Psycho Active Politics: Marijuana, Science and the Politics of Change (Part 2)
“When I was a kid I inhaled frequently. That was the point.”
– U.S. President Barack Obama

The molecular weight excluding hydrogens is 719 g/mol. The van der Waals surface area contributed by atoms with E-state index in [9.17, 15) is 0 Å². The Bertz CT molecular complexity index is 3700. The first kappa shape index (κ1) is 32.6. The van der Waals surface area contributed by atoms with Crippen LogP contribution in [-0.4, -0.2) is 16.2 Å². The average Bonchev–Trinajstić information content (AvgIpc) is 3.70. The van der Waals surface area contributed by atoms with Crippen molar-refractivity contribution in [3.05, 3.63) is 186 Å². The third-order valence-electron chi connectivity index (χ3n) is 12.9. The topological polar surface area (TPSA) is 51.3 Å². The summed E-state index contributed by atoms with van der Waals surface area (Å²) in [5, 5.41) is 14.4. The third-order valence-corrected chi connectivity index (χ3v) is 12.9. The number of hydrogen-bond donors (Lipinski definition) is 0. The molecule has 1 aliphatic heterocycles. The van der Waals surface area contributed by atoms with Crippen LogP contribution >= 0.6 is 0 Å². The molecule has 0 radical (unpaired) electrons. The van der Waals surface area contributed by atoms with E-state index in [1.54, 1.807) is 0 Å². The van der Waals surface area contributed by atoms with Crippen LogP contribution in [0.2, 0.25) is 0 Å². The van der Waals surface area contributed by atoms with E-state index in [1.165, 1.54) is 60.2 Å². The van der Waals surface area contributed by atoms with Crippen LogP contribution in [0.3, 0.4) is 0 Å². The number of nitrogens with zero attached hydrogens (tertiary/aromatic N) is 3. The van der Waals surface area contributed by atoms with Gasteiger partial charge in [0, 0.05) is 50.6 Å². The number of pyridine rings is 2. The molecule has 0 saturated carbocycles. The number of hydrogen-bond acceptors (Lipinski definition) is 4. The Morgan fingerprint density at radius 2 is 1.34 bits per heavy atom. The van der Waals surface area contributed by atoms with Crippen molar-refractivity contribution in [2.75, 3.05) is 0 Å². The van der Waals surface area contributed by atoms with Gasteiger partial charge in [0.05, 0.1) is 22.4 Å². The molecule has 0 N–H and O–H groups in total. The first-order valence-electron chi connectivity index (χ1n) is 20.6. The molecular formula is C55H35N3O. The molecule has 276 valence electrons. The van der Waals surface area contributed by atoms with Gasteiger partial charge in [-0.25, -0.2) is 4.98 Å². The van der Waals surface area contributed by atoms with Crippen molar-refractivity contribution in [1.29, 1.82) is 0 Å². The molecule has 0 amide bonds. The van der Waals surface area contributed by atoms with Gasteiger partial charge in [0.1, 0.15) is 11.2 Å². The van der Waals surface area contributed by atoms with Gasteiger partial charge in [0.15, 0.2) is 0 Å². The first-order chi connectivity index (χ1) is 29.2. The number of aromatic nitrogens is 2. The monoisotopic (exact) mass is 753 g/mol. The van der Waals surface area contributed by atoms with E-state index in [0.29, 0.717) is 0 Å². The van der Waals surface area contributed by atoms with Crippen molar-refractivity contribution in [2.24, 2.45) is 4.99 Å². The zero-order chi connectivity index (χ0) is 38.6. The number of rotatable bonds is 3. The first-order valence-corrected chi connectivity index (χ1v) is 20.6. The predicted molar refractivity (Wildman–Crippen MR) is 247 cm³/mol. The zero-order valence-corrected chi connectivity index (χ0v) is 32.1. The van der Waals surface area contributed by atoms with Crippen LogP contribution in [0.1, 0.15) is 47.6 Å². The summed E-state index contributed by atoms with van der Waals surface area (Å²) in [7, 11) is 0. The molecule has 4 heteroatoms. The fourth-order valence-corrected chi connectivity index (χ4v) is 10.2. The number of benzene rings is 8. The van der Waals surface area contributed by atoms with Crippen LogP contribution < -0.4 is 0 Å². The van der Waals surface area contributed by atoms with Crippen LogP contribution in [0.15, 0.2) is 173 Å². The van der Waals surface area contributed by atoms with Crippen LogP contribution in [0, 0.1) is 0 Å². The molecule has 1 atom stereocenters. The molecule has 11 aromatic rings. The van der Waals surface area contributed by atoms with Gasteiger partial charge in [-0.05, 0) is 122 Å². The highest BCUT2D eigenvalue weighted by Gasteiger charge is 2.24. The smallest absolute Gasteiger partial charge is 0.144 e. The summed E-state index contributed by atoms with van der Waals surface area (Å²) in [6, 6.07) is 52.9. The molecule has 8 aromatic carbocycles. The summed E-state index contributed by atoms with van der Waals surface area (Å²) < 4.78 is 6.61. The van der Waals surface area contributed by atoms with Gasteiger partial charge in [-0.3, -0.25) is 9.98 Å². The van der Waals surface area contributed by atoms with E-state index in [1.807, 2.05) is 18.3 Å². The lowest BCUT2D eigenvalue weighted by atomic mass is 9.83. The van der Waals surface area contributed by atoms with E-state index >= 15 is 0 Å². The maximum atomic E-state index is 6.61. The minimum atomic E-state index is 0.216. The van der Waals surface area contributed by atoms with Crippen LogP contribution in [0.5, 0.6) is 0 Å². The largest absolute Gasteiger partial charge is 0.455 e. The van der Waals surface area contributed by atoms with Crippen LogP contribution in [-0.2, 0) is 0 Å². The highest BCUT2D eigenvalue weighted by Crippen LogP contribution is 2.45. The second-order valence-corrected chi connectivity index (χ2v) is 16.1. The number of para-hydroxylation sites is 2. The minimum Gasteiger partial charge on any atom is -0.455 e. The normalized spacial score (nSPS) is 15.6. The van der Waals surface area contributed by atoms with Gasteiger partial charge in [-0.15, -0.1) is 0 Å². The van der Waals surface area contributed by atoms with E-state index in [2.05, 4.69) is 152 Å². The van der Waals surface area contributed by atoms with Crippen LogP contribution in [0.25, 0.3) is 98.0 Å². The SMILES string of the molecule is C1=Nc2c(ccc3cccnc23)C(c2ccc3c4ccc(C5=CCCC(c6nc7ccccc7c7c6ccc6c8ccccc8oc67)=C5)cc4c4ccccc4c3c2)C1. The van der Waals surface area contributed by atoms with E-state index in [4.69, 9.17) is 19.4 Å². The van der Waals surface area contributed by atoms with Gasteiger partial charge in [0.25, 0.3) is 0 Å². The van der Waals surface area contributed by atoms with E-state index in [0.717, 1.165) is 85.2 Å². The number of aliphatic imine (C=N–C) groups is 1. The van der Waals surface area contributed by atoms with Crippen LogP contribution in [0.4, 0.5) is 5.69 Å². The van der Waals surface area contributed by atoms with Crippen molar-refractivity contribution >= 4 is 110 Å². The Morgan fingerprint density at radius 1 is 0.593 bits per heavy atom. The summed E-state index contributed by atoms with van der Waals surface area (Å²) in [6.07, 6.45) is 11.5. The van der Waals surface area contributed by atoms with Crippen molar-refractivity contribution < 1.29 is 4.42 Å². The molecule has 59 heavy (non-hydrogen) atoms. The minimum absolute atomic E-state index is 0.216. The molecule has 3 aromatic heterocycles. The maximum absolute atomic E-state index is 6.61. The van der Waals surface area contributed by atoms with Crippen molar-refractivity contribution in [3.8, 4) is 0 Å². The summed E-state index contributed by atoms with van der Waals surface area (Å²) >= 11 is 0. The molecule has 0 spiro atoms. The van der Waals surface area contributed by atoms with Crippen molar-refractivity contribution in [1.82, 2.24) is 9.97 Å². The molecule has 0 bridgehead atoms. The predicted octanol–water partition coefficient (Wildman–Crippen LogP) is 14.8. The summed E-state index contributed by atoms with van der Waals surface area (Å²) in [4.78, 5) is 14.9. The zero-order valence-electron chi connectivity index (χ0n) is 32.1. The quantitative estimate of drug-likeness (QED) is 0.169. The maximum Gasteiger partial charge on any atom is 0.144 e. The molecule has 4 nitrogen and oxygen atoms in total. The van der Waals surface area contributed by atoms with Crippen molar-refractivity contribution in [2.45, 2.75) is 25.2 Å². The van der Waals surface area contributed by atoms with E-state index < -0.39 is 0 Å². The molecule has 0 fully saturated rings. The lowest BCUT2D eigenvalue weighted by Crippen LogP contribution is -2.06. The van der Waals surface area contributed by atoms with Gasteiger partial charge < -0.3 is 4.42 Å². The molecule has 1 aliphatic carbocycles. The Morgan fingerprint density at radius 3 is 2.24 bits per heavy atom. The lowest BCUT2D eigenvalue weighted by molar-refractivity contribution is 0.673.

In Part 1 of this series, I examined the history and political context for the criminalization of marijuana, the scientific basis for its use as a medicine, and the relationship between the pharmaceutical industry, media and medical profession in demonizing cannabis. This combination has undermined the scientific and popular understanding of the complexities of marijuana and vilified its users and supporters. Although things are changing fast in some respects, there remain some very real challenges to coming to a new consensus on what role marijuana should play medically and recreationally in Canada and other countries. Marijuana use has been on the increase worldwide despite broad policies of prohibition, and progressive politicians are pointing to this fact as proof of the ultimate long term failure of criminalizing weed as a serious legal strategy. And with exceptions for certain populations, it’s much less harmful than alcohol, cigarettes and most pharmacy drugs. Budget pressure, social acceptance and new science is forcing a large-scale international debate on the merits and concerns about popular marijuana use, health and self-determination. At the heart of the cannabis revolution is a tsunami of global forces such as internet connectivity, evolving social and moral boundaries and a younger generation that’s shaping politics and sharing information resources like no generation before it. A growing majority of people are demanding less restrictive laws and practices surrounding the world’s most popular psychoactive and medicinal plant.